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Digital Software Hardware

The Computer Labs That Created the Digital World 48

Posted by samzenpus
from the in-the-beginning dept.
MrSeb writes "In the time of Socrates, Plato and Cicero, great minds came together in local forums or sophist schools. The Enlightenment of the 18th century was triggered by homely gatherings at salons and fueled by the steaming hotpot of coffeehouses and caffeine. Today we still use forums, of course, and plenty of inventions and insight still originate from coffeehouses, but most innovation occurs in laboratories. ExtremeTech takes a look at the six computer labs that gave birth to the digital world — from Bletchley Park in Blighty, to PARC labs in Palo Alto, and everything in between."
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The Computer Labs That Created the Digital World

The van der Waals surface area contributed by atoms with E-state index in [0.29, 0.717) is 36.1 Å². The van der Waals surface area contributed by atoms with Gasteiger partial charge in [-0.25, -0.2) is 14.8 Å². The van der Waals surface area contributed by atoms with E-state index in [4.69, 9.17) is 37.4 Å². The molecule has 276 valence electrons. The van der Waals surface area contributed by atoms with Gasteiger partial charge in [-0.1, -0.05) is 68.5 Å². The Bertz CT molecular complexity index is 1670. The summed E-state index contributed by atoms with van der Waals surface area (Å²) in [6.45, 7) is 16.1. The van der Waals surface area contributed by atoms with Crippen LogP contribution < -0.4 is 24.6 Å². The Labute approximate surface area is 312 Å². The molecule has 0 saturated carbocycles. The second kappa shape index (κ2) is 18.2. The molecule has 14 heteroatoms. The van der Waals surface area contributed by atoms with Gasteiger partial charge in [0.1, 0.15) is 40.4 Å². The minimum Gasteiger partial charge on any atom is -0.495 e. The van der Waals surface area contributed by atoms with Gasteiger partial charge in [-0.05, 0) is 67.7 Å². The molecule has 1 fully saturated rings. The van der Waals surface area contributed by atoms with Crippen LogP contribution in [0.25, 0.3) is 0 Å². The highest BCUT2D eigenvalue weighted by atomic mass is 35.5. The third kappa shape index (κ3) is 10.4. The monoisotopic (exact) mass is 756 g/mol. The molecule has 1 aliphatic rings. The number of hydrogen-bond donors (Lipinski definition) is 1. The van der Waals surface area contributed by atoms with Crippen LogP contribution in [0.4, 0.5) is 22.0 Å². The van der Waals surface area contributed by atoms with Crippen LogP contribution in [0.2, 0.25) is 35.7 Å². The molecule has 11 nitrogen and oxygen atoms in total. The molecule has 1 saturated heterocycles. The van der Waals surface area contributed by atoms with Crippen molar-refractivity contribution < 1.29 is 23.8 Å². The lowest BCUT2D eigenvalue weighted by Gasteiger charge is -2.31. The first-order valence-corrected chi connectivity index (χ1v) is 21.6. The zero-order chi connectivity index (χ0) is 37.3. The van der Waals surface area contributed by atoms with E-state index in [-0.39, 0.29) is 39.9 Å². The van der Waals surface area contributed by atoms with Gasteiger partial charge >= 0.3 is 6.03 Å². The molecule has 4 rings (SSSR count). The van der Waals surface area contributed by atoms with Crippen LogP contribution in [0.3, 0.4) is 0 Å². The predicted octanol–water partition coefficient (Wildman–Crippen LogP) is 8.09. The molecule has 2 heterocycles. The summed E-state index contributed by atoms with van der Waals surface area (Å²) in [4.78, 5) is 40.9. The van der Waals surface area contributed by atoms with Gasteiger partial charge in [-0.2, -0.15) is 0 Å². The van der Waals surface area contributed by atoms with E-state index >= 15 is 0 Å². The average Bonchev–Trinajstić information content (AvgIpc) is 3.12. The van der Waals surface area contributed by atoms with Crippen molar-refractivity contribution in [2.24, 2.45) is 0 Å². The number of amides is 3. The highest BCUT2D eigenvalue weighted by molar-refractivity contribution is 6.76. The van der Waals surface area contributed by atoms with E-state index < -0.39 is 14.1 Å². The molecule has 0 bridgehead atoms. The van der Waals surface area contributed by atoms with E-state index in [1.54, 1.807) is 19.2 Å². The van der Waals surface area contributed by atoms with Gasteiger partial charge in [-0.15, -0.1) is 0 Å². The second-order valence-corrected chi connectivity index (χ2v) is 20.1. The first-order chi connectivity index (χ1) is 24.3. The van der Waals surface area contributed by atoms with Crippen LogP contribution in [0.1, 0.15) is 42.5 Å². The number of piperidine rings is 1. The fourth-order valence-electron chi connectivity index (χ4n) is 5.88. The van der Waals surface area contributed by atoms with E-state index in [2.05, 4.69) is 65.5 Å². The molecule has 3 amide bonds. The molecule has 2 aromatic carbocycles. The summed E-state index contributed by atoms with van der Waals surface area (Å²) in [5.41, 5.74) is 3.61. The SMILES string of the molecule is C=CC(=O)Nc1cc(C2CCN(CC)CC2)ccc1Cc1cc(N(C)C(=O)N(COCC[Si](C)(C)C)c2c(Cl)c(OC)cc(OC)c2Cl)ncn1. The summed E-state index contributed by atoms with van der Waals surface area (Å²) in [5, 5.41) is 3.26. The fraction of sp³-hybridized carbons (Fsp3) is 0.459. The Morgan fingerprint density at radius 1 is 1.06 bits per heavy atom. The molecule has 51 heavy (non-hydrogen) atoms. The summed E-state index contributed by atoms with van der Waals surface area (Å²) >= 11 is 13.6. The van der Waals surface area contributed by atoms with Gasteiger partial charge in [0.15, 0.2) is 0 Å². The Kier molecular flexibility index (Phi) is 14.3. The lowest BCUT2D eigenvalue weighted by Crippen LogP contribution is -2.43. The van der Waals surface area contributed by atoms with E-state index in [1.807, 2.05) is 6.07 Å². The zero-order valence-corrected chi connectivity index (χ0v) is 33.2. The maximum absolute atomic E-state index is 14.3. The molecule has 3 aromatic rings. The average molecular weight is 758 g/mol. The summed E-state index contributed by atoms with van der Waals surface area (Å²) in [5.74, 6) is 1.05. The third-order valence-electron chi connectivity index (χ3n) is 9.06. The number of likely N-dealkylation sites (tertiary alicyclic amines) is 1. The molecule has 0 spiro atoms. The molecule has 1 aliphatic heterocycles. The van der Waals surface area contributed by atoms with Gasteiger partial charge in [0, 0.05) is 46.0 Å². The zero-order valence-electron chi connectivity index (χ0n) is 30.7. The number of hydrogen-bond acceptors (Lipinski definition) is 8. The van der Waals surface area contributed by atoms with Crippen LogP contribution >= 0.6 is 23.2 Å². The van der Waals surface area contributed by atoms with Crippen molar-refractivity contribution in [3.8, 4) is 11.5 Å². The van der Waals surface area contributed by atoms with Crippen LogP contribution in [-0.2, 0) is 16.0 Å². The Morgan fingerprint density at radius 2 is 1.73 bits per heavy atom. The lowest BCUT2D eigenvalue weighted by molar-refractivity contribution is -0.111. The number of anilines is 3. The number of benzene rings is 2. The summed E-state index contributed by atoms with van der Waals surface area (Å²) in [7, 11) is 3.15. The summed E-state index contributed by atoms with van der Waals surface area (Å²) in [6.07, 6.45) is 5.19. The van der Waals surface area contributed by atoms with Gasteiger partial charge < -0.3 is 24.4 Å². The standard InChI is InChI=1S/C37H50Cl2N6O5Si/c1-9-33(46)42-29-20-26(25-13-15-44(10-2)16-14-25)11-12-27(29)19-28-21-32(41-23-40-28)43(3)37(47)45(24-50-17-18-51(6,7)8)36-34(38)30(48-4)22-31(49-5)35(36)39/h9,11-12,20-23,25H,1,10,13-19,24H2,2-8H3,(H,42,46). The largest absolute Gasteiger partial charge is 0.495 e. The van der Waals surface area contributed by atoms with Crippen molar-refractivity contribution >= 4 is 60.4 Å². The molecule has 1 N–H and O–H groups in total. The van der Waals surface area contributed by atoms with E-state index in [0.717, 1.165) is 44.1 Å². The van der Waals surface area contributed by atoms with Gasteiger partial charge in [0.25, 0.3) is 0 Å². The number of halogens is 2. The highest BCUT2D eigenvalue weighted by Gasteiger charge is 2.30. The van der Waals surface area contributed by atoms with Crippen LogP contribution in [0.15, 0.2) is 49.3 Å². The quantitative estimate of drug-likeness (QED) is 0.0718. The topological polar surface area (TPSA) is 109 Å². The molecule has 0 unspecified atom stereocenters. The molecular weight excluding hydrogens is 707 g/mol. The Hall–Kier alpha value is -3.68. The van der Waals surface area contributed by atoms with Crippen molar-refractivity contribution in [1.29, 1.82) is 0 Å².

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  • Re:Volta Labs? (Score:4, Interesting)

    by webmistressrachel (903577) on Wednesday August 17, 2011 @08:57PM (#37125060) Journal

    I hate to tell you this (can't you tell?), but the Ferranti Mark one, based on Alan Turing's Manchester "Baby", was the first commercially produced programmable computer.

    You pesky Americans, always trying to rewrite history! You're modded Insightful, too, and I bet I get "Troll" mods for stating facts, yet again.

  • by lophophore (4087) on Wednesday August 17, 2011 @09:01PM (#37125086) Homepage

    I think they missed something important...

    Sure, Silicon Valley and Stanford. They get their props.

    But what about 128 ("America's Technology Highway") in Massachusetts, centering around MIT and Harvard?

    Digital, Data General, Wang, Prime -- all from that area. Raytheon. Analog Devices. Symbolics. BBN. The list goes on and on.

    Multix, Tenex -- foundations from which modern interactive operating systems were derived -- from MIT. Harvard has a *computer architecture* named after it.

    Ok. Never mind what I said about Silicon Valley. They were late to the party.

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